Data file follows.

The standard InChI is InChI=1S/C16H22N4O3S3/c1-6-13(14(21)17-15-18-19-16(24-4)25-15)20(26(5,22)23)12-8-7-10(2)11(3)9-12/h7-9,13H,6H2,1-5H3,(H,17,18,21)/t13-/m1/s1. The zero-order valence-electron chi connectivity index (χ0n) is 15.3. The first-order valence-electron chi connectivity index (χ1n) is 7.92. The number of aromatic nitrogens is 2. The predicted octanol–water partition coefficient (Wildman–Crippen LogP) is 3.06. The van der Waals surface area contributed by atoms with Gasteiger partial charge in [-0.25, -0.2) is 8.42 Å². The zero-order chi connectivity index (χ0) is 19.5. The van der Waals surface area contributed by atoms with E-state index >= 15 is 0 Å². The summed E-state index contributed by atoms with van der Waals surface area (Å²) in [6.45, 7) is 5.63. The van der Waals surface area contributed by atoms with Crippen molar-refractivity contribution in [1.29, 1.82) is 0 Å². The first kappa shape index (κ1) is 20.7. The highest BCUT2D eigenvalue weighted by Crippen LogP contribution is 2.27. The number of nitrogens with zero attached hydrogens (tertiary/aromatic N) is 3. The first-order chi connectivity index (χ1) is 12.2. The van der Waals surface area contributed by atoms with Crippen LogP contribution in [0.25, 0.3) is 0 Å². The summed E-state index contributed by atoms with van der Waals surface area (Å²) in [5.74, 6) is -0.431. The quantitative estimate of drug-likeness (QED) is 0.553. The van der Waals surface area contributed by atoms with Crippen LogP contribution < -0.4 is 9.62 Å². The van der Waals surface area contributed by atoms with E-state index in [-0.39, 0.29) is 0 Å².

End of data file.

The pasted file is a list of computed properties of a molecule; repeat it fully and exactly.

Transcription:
The standard InChI is InChI=1S/C16H22N4O3S3/c1-6-13(14(21)17-15-18-19-16(24-4)25-15)20(26(5,22)23)12-8-7-10(2)11(3)9-12/h7-9,13H,6H2,1-5H3,(H,17,18,21)/t13-/m1/s1. The zero-order valence-electron chi connectivity index (χ0n) is 15.3. The first-order valence-electron chi connectivity index (χ1n) is 7.92. The number of aromatic nitrogens is 2. The predicted octanol–water partition coefficient (Wildman–Crippen LogP) is 3.06. The van der Waals surface area contributed by atoms with Gasteiger partial charge in [-0.25, -0.2) is 8.42 Å². The zero-order chi connectivity index (χ0) is 19.5. The van der Waals surface area contributed by atoms with E-state index >= 15 is 0 Å². The summed E-state index contributed by atoms with van der Waals surface area (Å²) in [6.45, 7) is 5.63. The van der Waals surface area contributed by atoms with Crippen molar-refractivity contribution in [1.29, 1.82) is 0 Å². The first kappa shape index (κ1) is 20.7. The highest BCUT2D eigenvalue weighted by Crippen LogP contribution is 2.27. The number of nitrogens with zero attached hydrogens (tertiary/aromatic N) is 3. The first-order chi connectivity index (χ1) is 12.2. The van der Waals surface area contributed by atoms with Crippen LogP contribution in [0.25, 0.3) is 0 Å². The summed E-state index contributed by atoms with van der Waals surface area (Å²) in [5.74, 6) is -0.431. The quantitative estimate of drug-likeness (QED) is 0.553. The van der Waals surface area contributed by atoms with Crippen LogP contribution < -0.4 is 9.62 Å². The van der Waals surface area contributed by atoms with E-state index in [-0.39, 0.29) is 0 Å².